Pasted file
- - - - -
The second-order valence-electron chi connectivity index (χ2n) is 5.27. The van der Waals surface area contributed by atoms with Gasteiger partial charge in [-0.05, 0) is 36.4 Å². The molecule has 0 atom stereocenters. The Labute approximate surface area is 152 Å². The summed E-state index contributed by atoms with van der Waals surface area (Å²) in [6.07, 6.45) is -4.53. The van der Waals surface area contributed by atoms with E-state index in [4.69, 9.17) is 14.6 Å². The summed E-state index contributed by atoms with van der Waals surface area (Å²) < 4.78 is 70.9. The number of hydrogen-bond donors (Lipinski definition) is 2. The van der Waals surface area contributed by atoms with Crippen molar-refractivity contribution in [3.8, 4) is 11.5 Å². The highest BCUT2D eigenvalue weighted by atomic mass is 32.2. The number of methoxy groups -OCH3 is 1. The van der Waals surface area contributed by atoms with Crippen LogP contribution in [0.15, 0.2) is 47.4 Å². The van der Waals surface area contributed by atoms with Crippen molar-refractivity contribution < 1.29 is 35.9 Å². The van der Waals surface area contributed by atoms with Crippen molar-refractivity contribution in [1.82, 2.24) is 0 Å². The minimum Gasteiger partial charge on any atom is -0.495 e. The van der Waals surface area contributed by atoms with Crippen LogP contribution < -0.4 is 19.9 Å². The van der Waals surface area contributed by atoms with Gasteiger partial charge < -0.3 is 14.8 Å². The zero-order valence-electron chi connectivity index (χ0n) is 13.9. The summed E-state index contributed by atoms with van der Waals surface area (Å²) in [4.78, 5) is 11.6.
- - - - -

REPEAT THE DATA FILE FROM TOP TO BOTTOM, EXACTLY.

The second-order valence-electron chi connectivity index (χ2n) is 5.27. The van der Waals surface area contributed by atoms with Gasteiger partial charge in [-0.05, 0) is 36.4 Å². The molecule has 0 atom stereocenters. The Labute approximate surface area is 152 Å². The summed E-state index contributed by atoms with van der Waals surface area (Å²) in [6.07, 6.45) is -4.53. The van der Waals surface area contributed by atoms with E-state index in [4.69, 9.17) is 14.6 Å². The summed E-state index contributed by atoms with van der Waals surface area (Å²) < 4.78 is 70.9. The number of hydrogen-bond donors (Lipinski definition) is 2. The van der Waals surface area contributed by atoms with Crippen molar-refractivity contribution in [3.8, 4) is 11.5 Å². The highest BCUT2D eigenvalue weighted by atomic mass is 32.2. The number of methoxy groups -OCH3 is 1. The van der Waals surface area contributed by atoms with Crippen LogP contribution in [0.15, 0.2) is 47.4 Å². The van der Waals surface area contributed by atoms with Crippen molar-refractivity contribution < 1.29 is 35.9 Å². The van der Waals surface area contributed by atoms with Crippen molar-refractivity contribution in [1.82, 2.24) is 0 Å². The minimum Gasteiger partial charge on any atom is -0.495 e. The van der Waals surface area contributed by atoms with Crippen LogP contribution < -0.4 is 19.9 Å². The van der Waals surface area contributed by atoms with Gasteiger partial charge < -0.3 is 14.8 Å². The zero-order valence-electron chi connectivity index (χ0n) is 13.9. The summed E-state index contributed by atoms with van der Waals surface area (Å²) in [4.78, 5) is 11.6.